WASHINGTON, DC – Last week, CMS announced the determination to classify continuous glucose monitoring (CGM) systems as DME under Part B. CGM is a small device that continuously measures glucose levels. In order for a medical device to be classified as DME under Medicare, the equipment needs to meet the following criteria: function for at least 3 years, can be used repeatedly, primarily has a medical purpose, is used in the home setting, and is only useful for persons with an injury or illness. CGM devices that replace the need for glucometers meet CMS’ DME definition, and there is currently only one product available in the market.
HHS Publishes Final Rule on Appeals Changes
Last Friday, HHS published the final rule that addresses the appeals backlog titled MEDICARE PROGRAM: CHANGES TO THE MEDICARE CLAIMS AND ENTITLEMENT, MEDICARE ADVANTAGE ORGANIZATION DETERMINATION, AND MEDICARE PRESCRIPTION DRUG COVERAGE DETERMINATION APPEALS PROCEDURES. HHS finalized the proposal that was published last July to establish precedential authority to the fourth level and create attorney adjudicators at the third level of appeals. The final rule did not have drastic modifications to the major provisions in the proposed rule and it will go into effect on March 20, 2017.
You can find the summary to the rule here.
CMS Issues Strategies for Dual Eligibles
WASHINGTON, DC – CMS published guidance to the states on Friday, Jan. 13, in an effort to give strategies to the state to ensure access to DMEPOS is available. This was issued due to comments from 2016 on CMS 1651-P and 2011 comments submitted in response to Federal Register Request for Comment on alignment under Medicaid and Medicare. While CMS cannot enforce these suggestions, we believe that they would benefit both states and providers.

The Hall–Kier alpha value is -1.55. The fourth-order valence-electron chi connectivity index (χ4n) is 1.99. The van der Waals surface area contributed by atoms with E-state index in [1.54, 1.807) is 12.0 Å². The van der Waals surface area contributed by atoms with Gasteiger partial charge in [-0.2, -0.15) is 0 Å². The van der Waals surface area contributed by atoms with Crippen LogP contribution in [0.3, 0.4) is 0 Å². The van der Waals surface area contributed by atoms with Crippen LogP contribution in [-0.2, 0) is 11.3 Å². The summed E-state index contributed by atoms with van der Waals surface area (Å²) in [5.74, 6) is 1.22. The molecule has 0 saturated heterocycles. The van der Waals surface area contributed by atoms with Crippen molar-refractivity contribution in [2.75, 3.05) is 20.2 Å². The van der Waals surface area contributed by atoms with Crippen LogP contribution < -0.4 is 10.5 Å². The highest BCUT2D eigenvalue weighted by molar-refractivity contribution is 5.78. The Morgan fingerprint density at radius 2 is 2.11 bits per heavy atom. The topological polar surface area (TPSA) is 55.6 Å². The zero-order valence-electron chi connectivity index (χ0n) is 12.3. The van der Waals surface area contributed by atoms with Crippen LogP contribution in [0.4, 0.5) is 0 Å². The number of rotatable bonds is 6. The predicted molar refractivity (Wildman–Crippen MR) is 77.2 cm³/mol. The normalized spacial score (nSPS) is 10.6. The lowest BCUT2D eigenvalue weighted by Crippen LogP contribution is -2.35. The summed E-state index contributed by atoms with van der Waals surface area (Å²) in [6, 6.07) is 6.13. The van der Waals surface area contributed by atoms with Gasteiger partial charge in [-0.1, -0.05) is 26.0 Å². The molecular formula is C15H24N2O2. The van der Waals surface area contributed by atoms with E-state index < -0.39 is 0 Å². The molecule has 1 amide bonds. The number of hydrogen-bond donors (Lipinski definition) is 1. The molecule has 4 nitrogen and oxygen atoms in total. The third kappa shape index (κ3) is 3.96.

There were 4 strategies issued to states that they could use to ensure appropriate access to DMEPOS:
• Recommend Prior Approval (PA) for dual eligible beneficiaries. Many states do not require PA if Medicare is the primary payer or require a denial from Medicare before they will issue PA. They are recommending that states evaluate the prior approval process for dual eligible beneficiaries for high cost DME and to not require a denial from Medicare for this PA to be issued. They recommend this due to many providers who are unwilling to provide products because they are uncertain if the beneficiary meets Medicare criteria. They recommend PA up front without Medicare denial, but then require providers to obtain a denial on claim submission from Medicare prior to billing Medicaid.
• Ensure DME claims for dual eligible beneficiaries are assessed against Medicaid’s broader coverage criteria. 42 CFR §440.70 language states that Medicaid must cover appropriate medical supplies, equipment, and appliances suitable for use in any setting in which normal life activities take place, other than in patient settings. This went into effect on 7/1/16, but states have up to 2 years to implement this depending on state legislative cycles.
• Ensure Medicaid is only looking for Medicare PA on those items and in those states that Medicare requires it. Gives guidance on new codes for 3/19/2017.
• Guidance that states should consider incorporating these requirements and strategies into contracts with Medicaid MCOs.
HME Audit Key 4th Quarter 2016 Data Submission Round Now Open
WASHINGTON, DC – The new data submission period for the HME Audit Key is now open for data from the 4th Quarter of 2016. Suppliers can go to HMEAuditKey.org to register; participation is free – you just need one of your organization’s NPIs and respective 5-digit zip code to register and get started.
Phone: 1-844-HME A KEY (844-463-2539)
Reminder: Individual Audit Data is NOT Required: For those of you who have not yet delved into the system, please be assured that the Audit Key does not require you to submit data on individual claims, but instead seeks cumulative counts of pre- and post-payment audits and appeal claim outcomes under DME MAC, RAC and SMRC reviews.
Data Security Assured: Your company’s individual information will never be shared, but will be included in the aggregate data. See additional details on how your data is protected in the Audit Key.
Your participation will help us build a strong data-set of performance benchmarks while also helping the HME community make the case on Capitol Hill and at CMS for much-needed audit reform. If you haven’t yet participated in the Audit Key, please consider joining this data-driven campaign to fix Medicare Audits!